HTML5: An open standard to rule them all?

The app development debate about whether to go native, use HTML5 or employ a hybrid approach rages on, with HTML5 gaining the backing of heavy hitters such as Facebook and Amazon. But while the latter builds a strong case for success, it isn't as simple as that.


The app development debate about whether to go native, use HTML5 or employ a hybrid approach rages on, with HTML5 gaining the backing of heavy hitters such as Facebook and Amazon. But while the latter builds a strong case for success, it isn't as simple as that.

Work began on the HTML5 in 2004 and its development was closely watched by Web developers for several years. However, a public letter by Steve Jobs published in 2010 titled "Thoughts on Flash" pushed it into the limelight and to the top of the media's agenda.

The idea of "write once, run anywhere" has been the goal of the majority of the software industry since the mid-1990s, ever since the arrival of Java. Following this, several standards, companies and initiatives have come forward and failed in realizing this ideal. So, is the time right for the mass adoption and application of a "new" open standard?

HTML5 does tick most of the developer boxes. With a plethora of OS contenders, growing unease around the iOS walled garden, and public outcry surrounding the fragmentation of Android (an open standard in itself), the market conditions and mindset is ready for an alternative.

This is particularly true when you consider the impact, as well as associated challenges, that the consumerisation of IT has brought on enterprise mobility initiatives. Organisations are putting their IT departments under pressure to innovate, but the question remains, where to start?

Within any organisation, most likely, there are multiple devices that need to be supported - each with a unique hardware and software configuration, and each requiring a dedicated native application to be built from scratch to ensure it fits the end-user requirements. It also needs to provide a compelling user experience that is comparable with mainstream externally developed applications, and meet with the relevant app store approval criteria.

HTML5 clearly offers significant cost, time and headache-saving benefits to the IT department. A HTML5 application can be run on Android, iPhone or BlackBerry devices and CSS3 features can be leveraged to automatically adjust the application page layout.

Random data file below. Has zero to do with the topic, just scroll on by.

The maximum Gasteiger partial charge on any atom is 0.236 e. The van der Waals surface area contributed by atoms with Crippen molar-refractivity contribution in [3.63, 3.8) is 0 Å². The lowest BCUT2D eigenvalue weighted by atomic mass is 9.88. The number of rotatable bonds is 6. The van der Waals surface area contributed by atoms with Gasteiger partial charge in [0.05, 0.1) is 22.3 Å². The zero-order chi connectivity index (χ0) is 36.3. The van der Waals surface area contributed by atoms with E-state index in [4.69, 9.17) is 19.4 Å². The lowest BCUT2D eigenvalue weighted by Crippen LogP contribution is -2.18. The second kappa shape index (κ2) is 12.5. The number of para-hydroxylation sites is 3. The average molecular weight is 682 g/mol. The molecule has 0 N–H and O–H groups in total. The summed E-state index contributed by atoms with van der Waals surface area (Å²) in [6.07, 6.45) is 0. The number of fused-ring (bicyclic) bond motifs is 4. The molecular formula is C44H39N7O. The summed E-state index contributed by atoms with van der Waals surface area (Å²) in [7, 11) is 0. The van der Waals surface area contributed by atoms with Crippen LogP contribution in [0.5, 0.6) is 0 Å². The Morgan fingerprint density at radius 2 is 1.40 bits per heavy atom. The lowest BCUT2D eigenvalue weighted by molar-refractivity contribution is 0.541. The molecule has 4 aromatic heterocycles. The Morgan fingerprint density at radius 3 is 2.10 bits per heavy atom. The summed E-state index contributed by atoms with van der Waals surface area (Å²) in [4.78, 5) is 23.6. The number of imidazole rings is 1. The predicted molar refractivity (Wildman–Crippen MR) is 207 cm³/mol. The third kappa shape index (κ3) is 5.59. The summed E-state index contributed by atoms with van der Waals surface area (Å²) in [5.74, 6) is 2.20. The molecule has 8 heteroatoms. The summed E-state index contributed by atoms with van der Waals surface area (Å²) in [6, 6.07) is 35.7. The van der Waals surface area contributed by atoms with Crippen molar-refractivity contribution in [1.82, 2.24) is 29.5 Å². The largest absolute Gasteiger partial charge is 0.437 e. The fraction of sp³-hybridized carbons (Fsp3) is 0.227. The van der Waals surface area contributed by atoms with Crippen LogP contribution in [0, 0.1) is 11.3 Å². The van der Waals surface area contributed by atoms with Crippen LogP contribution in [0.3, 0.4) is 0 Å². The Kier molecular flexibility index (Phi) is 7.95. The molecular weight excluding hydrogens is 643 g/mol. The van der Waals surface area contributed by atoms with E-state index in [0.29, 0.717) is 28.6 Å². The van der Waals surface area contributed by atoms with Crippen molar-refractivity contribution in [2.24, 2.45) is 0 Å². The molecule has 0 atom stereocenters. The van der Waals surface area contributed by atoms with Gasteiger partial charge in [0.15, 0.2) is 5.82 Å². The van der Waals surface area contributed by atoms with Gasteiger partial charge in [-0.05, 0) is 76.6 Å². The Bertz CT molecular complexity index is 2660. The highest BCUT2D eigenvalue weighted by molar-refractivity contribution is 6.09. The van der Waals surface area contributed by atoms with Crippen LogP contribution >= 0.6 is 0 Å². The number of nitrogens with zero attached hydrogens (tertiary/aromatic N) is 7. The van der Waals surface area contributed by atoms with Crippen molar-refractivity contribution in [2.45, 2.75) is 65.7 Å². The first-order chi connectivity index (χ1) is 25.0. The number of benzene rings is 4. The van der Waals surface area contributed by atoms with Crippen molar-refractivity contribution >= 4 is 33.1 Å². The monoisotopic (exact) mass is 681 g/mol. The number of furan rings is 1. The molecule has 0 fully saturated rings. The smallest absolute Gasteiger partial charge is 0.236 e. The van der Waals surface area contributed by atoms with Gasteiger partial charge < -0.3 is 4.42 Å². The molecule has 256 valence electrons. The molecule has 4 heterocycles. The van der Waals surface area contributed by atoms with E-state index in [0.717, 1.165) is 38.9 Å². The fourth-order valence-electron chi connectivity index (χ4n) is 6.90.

The fact that HTML5 apps are delivered as mobile Web applications can bypass the stringent and lengthy app store approval processes, quickly and easily providing new functionality and bug fixes onto the application server with immediate effect.

Web skills are also much more likely to already exist within an organisation and the ability to reuse existing code brings other advantages when looking to lower barriers for widespread adoption of mobility at every level of the organisation.

HTML5 and the enterprise user

While HTML5 clearly offers benefits, specifically when it comes to the development and deployment of mobile applications, does it mean that it's the right solution?

One of the additional "side effects" of the consumerisation of IT has meant that employees (who are also mainstream consumers, lest we forget) have higher expectations. Angry Birds, Shazam and Facebook mobile are all built around the user. Unfortunately, HTML5 cannot compete on the same level of native applications, which offer a high-end experience tailored for that specific handset.

The other issue is that while the "connected world" is a popular phrase, we still don't have ubiquitous access to the Internet and specifically high-speed access. The ability to access and save data on the device is clearly a comforting feeling for many executives who want to "own" the data and HTML5 offers an inferior tool for this.

To HTML5 or not to HTML5?

Clearly, HTML5 is gaining ground for a variety of reasons, however, the idea of "write once, run anywhere" cannot be switched with that of "one-size-fits-all" for the time being. What we are much more likely to see, is a myriad of apps coming to market that leverage HTML5 to varying degrees in the form of native, pure play and hybrid applications.

Hybrid applications, like that deployed by LinkedIn for example, which is a native app but provides an embedded Web view, provides the bulk of the user interface. You get access to the handset features, but are also able to break the mould when it comes to the UI (this has both positive and negative connotations in my experience).

Making a hybrid app is clearly an option, but it's not ideal. It adds complexity and applies only to Web apps wrapped as native apps, rather than traditional website apps that can be accessed from pretty much any mobile browser. Web standards are catching up however, with the latest iOS browser supporting WebSocket for example, providing two-way streaming as well as device orientation detection.

The debate between native, hybrid and pure play HTML5 applications is not likely to be resolved in the near future. As a result, individual developers need to consider what approach meets their application and end-user requirements in the best way -perhaps experimenting with a myriad of options rather than adopting a single approach.

Thousands of companies have been left with legacy applications in the past where the platform is no longer proving to be as innovative as its rivals, with some out of the race completely, and so IT managers should approach the debate with caution. We shouldn't have to adopt a single standard or solution to mobility, our employees never have, and our preferences, requirements and resources will evolve over time just like theirs.

"Recommended For You"

HTML 5 spells the end for Gears, MS HTA, Flash... RIM's future rests on gaining developer support for BlackBerry 10